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How Much Has Toyota Contributed To Yamaha’s MotoGP Success?

Popular thinking would have it that Yamaha’s surge to the front of the MotoGP pack was entirely do to the contributions of Valentino Rossi and his crew chief Jeremy Burgess. However, a rider and a crew chief can only do so much, and we find it distinctly possible that some of the momentum for Yamaha’s success may have come from another source: Toyota.

Yamaha and Toyota have a long history of co-operation, with Yamaha engineers having contributed to the design of several Toyota production motors. The earliest known collaboration between the two Japanese companies was the Toyota 2000GT sports car, jointly designed by Yamaha and Toyota engineers in the 1960s. This collaboration has produced engines like the 4AGE motors of the late 1980s and early-mid 1990s (found in some Corollas as well as Toyota Formula Atlantic open-wheel racers), and more recently the 2ZZ-GE found in the Toyota Celica and Lotus Elise. Toyota also owns roughly 4-1/2 percent of Yamaha Motor Company.

Does this co-operation between the two companies extend to Yamaha’s MotoGP effort? How could Toyota contribute to the YZR-M1 project, and why would they want to help Yamaha succeed in MotoGP?

Although Toyota has in the past requested assistance from Yamaha to design light, advanced, high-revving engines, Japan’s largest auto manufacturer now has some very impressive capabilities of its own in that area. More importantly for Yamaha’s MotoGP effort, Toyota is now deeply involved in prototype racing engine development. For proof, just look at Toyota’s Formula 1 effort – the company has definitely dedicated some serious resources to both the human (engineers) and technological (computer design, simulation, analysis, etc.) factors involved in developing a top-level prototype racing engine from the ground up. Since Yamaha has a history of helping Toyota, it seems likely that if Toyota developed the ability to return the favor, they would be ready to do so.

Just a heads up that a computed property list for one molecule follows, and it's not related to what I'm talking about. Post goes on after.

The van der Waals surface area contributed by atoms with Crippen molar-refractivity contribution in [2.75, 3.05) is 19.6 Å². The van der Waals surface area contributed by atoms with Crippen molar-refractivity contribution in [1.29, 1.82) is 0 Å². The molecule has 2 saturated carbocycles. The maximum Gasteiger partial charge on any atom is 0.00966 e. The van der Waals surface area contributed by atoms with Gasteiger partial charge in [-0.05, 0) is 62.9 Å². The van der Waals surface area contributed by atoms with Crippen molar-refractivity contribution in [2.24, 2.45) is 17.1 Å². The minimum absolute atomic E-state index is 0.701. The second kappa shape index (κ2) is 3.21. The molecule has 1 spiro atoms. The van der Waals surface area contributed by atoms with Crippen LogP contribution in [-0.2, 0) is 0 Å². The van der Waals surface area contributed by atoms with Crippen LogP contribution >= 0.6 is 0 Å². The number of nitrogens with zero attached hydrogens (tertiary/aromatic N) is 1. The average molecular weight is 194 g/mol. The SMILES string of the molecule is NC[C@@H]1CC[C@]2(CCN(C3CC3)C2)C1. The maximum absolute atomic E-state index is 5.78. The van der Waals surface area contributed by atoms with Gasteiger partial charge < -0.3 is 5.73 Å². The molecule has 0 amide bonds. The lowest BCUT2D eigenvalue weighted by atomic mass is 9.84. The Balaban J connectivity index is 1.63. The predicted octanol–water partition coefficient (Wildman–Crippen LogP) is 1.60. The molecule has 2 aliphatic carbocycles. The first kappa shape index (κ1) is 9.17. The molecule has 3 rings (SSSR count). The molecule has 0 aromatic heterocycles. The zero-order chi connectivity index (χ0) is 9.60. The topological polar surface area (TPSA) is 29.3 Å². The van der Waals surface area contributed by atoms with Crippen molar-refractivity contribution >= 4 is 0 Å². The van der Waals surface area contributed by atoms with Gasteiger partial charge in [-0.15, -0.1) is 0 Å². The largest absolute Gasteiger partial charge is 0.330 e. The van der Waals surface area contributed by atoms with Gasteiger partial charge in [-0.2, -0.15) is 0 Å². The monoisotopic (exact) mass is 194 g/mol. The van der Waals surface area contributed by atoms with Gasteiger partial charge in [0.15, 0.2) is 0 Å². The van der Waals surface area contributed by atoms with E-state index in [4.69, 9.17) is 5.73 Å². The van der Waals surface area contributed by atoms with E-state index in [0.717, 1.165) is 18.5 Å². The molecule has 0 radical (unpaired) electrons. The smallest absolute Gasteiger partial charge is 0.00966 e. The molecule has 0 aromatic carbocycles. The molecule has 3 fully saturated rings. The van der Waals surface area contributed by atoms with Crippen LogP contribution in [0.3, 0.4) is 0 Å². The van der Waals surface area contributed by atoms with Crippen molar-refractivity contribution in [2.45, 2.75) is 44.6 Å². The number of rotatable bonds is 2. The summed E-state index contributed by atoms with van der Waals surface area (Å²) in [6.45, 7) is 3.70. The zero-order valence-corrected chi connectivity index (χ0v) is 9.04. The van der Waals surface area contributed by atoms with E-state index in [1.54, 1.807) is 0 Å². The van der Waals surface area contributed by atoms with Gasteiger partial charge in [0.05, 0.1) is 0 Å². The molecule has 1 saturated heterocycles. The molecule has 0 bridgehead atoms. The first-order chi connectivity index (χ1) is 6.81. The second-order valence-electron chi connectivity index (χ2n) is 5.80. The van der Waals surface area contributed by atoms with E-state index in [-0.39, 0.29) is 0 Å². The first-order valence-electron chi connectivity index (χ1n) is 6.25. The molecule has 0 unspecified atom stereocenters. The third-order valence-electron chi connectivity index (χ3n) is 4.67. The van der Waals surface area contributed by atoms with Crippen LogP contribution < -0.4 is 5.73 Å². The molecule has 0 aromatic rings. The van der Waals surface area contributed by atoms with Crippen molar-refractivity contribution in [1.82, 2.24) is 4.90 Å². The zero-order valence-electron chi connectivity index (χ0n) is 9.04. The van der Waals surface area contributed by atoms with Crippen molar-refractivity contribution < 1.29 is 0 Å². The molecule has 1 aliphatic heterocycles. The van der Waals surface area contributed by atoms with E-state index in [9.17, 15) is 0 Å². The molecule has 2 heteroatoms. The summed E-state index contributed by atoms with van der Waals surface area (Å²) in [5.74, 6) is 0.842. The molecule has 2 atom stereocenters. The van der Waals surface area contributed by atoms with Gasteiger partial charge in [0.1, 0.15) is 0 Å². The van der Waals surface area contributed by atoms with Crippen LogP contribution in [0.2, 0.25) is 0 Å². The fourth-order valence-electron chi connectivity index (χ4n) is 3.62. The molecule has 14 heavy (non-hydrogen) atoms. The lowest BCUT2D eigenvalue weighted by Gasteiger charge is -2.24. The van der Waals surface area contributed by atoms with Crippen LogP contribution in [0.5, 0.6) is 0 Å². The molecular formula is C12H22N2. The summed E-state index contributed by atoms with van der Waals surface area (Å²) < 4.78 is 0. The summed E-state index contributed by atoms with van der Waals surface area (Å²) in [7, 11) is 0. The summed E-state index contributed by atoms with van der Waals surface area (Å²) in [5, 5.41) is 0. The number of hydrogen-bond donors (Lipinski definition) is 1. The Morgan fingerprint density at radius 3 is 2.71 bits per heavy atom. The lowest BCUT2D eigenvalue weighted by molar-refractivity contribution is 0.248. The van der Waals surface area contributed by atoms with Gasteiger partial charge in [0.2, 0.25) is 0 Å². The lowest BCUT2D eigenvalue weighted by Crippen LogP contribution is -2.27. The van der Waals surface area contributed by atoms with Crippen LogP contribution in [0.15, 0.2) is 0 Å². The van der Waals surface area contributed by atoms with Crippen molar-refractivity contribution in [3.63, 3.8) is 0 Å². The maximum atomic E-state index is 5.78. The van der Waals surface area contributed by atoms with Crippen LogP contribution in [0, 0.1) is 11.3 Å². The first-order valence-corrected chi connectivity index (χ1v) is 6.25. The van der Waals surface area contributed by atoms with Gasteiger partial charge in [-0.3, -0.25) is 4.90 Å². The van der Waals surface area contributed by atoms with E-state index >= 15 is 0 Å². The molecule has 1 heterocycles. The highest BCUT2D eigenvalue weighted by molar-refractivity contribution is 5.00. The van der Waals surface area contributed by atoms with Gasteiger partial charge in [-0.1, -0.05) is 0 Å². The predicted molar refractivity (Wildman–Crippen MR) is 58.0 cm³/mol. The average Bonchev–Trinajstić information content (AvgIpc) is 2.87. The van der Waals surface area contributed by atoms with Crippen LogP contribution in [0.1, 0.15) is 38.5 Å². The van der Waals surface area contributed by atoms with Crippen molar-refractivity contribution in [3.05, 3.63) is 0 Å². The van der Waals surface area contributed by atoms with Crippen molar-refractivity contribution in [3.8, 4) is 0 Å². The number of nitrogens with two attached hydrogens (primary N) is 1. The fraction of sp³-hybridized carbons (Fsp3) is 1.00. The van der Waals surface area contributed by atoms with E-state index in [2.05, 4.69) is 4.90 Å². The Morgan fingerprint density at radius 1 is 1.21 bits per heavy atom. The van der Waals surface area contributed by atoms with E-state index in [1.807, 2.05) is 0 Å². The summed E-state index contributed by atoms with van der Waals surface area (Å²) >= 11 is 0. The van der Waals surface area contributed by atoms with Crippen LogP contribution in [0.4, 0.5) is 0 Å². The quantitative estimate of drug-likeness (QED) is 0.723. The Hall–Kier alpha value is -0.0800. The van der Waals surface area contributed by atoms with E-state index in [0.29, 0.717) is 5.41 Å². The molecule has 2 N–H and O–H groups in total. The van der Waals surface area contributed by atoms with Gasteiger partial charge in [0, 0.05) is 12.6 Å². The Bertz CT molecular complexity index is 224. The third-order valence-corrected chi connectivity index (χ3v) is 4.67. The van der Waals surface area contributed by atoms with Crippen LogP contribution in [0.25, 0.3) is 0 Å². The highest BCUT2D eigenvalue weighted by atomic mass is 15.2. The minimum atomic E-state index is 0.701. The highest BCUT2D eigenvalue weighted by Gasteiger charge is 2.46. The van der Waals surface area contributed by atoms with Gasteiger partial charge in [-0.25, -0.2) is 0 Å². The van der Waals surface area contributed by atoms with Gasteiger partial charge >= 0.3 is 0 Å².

Now, why would Toyota want to help Yamaha succeed in MotoGP? Aside from its minority ownership interest, you can answer that question with one word: Honda. Now, we motorcyclists typically think of Honda as the ‘giant’ in the world of OEMs, but Toyota’s automobile production is larger even than Honda’s, and the two companies have long considered each other rivals. Of course, Toyota doesn’t produce motorcycles, but they do know that Honda’s racing success contributes to the overall ‘brand image’ of both its automobile and motorcycle divisions. Therefore, if Toyota saw an opportunity to help knock Honda down a notch in the world of top-level motorcycle racing, we feel certain they would jump in with both feet.

So, has Toyota contributed to Yamaha’s success in MotoGP over the past few seasons? It’s unlikely that we’ll ever know for sure, but all the evidence leads us to believe that the answer is yes.